Guillain-Barré Syndrome [gee-YAH-buh-RAY] is a rare neurological disorder in which the body’s immune system mistakenly attacks part of its peripheral nervous system—the network of nerves located outside of the brain and spinal cord.
Weakness and tingling in extremities are the typical first symptoms. These sensations can quickly spread, eventually paralyzing the whole body. In its most severe form, Guillain-Barre Syndrome is a medical emergency. Most people with the condition must be hospitalized to receive treatment. Fortunately, most people eventually recover from even the most severe cases of Guillain-Barré Syndrome (GBS).
Once thought to be a single disorder, Guillain-Barre Syndrome is now known to occur in several forms. The main types are:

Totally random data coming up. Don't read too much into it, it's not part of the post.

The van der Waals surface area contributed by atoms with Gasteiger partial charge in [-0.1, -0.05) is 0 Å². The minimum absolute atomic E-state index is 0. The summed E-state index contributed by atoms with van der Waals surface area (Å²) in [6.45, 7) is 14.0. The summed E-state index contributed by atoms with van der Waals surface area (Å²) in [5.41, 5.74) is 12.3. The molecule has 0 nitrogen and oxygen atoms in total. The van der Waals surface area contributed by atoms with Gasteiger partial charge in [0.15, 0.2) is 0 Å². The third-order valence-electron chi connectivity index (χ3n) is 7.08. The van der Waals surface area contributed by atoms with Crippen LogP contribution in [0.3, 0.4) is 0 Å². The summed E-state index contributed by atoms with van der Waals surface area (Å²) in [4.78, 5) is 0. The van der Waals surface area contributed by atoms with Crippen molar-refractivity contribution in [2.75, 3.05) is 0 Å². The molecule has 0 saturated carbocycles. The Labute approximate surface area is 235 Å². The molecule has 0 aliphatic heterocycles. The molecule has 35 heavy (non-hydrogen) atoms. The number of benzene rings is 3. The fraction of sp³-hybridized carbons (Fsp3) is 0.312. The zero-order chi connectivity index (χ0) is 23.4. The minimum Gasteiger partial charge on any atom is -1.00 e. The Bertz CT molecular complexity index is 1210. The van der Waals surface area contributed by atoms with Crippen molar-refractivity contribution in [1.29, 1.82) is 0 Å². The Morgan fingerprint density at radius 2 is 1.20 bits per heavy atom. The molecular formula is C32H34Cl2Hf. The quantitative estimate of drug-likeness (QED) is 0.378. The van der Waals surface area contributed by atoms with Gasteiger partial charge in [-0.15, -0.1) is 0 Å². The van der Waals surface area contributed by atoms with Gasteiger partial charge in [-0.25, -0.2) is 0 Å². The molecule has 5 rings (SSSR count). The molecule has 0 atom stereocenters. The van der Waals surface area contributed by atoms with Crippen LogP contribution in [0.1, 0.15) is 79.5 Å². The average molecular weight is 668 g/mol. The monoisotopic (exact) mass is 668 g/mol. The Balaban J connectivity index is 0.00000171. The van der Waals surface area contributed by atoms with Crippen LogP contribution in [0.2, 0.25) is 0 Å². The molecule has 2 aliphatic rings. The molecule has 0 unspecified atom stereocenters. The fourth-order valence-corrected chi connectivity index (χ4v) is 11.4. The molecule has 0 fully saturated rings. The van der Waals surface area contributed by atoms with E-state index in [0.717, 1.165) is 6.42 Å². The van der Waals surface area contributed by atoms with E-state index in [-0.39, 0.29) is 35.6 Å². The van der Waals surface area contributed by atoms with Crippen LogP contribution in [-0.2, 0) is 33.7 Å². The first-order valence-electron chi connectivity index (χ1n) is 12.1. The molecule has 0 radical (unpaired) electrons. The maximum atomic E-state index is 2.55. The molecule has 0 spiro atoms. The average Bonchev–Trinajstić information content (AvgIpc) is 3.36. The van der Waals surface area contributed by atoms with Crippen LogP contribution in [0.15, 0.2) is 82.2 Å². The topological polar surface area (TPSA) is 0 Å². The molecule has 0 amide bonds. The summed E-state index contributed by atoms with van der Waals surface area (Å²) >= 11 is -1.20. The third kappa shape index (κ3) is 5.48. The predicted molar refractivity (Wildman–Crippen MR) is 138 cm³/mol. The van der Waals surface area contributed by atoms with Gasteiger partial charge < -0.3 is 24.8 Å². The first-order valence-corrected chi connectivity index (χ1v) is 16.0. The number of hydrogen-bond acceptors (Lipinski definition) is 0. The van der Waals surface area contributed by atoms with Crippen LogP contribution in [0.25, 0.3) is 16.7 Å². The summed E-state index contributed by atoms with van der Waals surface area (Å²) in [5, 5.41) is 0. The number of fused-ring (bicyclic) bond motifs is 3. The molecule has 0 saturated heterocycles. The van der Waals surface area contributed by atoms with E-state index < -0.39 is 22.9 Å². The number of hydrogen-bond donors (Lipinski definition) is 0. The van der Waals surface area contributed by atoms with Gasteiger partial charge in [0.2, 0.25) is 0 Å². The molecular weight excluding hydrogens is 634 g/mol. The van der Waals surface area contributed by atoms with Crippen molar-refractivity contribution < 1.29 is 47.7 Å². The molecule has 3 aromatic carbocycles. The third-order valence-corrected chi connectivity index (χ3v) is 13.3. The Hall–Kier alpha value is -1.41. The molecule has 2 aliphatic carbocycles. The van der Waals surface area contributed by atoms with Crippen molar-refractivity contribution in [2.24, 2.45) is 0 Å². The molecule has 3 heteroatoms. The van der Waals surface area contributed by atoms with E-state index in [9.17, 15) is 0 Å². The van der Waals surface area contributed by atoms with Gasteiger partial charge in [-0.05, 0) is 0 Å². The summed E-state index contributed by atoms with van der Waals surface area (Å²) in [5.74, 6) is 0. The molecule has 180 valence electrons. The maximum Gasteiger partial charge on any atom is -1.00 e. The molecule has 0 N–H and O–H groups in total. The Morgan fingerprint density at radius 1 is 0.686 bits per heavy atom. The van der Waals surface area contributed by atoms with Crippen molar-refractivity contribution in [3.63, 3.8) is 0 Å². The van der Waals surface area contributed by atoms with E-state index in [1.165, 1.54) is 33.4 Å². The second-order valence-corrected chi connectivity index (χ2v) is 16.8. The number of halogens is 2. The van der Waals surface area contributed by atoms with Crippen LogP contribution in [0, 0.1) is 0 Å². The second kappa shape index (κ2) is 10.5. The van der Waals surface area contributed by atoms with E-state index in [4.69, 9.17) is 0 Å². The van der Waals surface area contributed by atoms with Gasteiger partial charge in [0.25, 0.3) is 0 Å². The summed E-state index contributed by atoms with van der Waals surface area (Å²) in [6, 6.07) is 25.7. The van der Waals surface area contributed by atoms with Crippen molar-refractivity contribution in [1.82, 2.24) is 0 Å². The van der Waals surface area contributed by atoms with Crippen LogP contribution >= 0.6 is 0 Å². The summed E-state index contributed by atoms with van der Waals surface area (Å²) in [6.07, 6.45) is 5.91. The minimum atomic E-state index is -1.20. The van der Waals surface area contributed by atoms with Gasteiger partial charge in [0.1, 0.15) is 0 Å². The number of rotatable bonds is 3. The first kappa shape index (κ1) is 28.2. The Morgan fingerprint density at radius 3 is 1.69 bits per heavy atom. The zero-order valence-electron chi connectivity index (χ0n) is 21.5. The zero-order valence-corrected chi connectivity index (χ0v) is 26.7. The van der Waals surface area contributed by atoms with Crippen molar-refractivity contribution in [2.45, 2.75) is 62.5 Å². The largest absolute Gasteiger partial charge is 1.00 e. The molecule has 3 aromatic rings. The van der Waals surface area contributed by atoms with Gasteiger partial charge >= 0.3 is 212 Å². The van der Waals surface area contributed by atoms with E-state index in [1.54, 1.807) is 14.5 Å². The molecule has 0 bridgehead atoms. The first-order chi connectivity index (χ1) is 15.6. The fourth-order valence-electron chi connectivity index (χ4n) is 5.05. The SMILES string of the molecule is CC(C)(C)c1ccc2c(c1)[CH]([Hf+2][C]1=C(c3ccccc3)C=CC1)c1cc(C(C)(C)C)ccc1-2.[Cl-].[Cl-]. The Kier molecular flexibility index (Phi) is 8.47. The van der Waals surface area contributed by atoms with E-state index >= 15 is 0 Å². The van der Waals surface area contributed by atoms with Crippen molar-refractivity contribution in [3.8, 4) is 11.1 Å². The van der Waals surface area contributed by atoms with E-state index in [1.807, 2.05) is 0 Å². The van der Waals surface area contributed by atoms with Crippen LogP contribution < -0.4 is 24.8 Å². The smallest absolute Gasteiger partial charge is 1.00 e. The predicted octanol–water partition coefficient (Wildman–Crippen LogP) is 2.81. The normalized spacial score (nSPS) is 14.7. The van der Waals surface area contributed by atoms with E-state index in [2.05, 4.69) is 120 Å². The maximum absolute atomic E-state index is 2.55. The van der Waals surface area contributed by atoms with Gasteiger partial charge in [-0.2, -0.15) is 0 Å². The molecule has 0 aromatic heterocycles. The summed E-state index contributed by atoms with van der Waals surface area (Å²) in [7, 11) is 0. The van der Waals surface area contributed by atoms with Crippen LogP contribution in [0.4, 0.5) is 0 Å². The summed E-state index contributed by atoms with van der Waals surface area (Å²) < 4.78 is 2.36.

For more information visit the GBS | CIDP Foundation International is a global nonprofit organization supporting individuals and their families affected by Guillain-Barre’ Syndrome (GBS), chronic inflammatory demyelinating polyneuropathy (CIDP), and related conditions through a commitment to support, education, research and advocacy.
Guillain-Barre Syndrome often begins with tingling and weakness starting in your feet and legs and spreading to your upper body and arms. In nearly half of those with GBS symptoms begin in the arms or face.
Additional Guillain-Barre Syndrome symptoms may include:
The exact cause of Guillain-Barre Syndrome is unknown. It is often preceded by an infectious illness such as a respiratory infection or the stomach flu. Guillain-Barre Syndrome can be difficult to diagnose in its earliest stages. Its signs and symptoms are similar to those of other neurological disorders and may vary from person to person.
In addition to reviewing medical history and completing a thorough physical examination. Your doctor may order the following tests:
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